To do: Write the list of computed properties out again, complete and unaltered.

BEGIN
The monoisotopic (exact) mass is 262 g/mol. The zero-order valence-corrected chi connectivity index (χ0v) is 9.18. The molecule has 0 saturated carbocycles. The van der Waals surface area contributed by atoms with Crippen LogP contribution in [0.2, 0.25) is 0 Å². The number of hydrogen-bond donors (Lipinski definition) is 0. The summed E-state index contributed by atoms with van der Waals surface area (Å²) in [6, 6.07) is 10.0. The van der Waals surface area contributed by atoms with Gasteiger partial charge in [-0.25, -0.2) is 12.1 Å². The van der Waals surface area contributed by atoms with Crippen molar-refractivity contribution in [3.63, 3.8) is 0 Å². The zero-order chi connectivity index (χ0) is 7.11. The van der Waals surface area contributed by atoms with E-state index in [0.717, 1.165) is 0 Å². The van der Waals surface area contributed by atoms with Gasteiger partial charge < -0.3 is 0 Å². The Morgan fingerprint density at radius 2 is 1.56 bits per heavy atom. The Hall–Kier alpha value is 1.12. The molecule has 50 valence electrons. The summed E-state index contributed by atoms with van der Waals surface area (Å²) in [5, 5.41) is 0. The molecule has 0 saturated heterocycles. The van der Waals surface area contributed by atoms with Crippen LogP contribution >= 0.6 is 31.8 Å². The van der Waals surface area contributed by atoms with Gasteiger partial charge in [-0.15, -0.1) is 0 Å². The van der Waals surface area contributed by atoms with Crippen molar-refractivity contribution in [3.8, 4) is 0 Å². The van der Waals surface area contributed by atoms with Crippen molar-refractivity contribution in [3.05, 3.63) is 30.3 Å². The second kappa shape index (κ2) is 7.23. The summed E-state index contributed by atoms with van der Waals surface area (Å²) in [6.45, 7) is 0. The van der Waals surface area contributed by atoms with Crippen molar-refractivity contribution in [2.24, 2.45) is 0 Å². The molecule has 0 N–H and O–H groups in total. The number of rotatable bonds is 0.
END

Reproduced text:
The monoisotopic (exact) mass is 262 g/mol. The zero-order valence-corrected chi connectivity index (χ0v) is 9.18. The molecule has 0 saturated carbocycles. The van der Waals surface area contributed by atoms with Crippen LogP contribution in [0.2, 0.25) is 0 Å². The number of hydrogen-bond donors (Lipinski definition) is 0. The summed E-state index contributed by atoms with van der Waals surface area (Å²) in [6, 6.07) is 10.0. The van der Waals surface area contributed by atoms with Gasteiger partial charge in [-0.25, -0.2) is 12.1 Å². The van der Waals surface area contributed by atoms with Crippen molar-refractivity contribution in [3.63, 3.8) is 0 Å². The zero-order chi connectivity index (χ0) is 7.11. The van der Waals surface area contributed by atoms with E-state index in [0.717, 1.165) is 0 Å². The van der Waals surface area contributed by atoms with Gasteiger partial charge < -0.3 is 0 Å². The Morgan fingerprint density at radius 2 is 1.56 bits per heavy atom. The Hall–Kier alpha value is 1.12. The molecule has 50 valence electrons. The summed E-state index contributed by atoms with van der Waals surface area (Å²) in [5, 5.41) is 0. The molecule has 0 saturated heterocycles. The van der Waals surface area contributed by atoms with Crippen LogP contribution >= 0.6 is 31.8 Å². The van der Waals surface area contributed by atoms with Gasteiger partial charge in [-0.15, -0.1) is 0 Å². The van der Waals surface area contributed by atoms with Crippen molar-refractivity contribution in [3.8, 4) is 0 Å². The van der Waals surface area contributed by atoms with Crippen molar-refractivity contribution in [3.05, 3.63) is 30.3 Å². The second kappa shape index (κ2) is 7.23. The summed E-state index contributed by atoms with van der Waals surface area (Å²) in [6.45, 7) is 0. The van der Waals surface area contributed by atoms with Crippen molar-refractivity contribution in [2.24, 2.45) is 0 Å². The molecule has 0 N–H and O–H groups in total. The number of rotatable bonds is 0.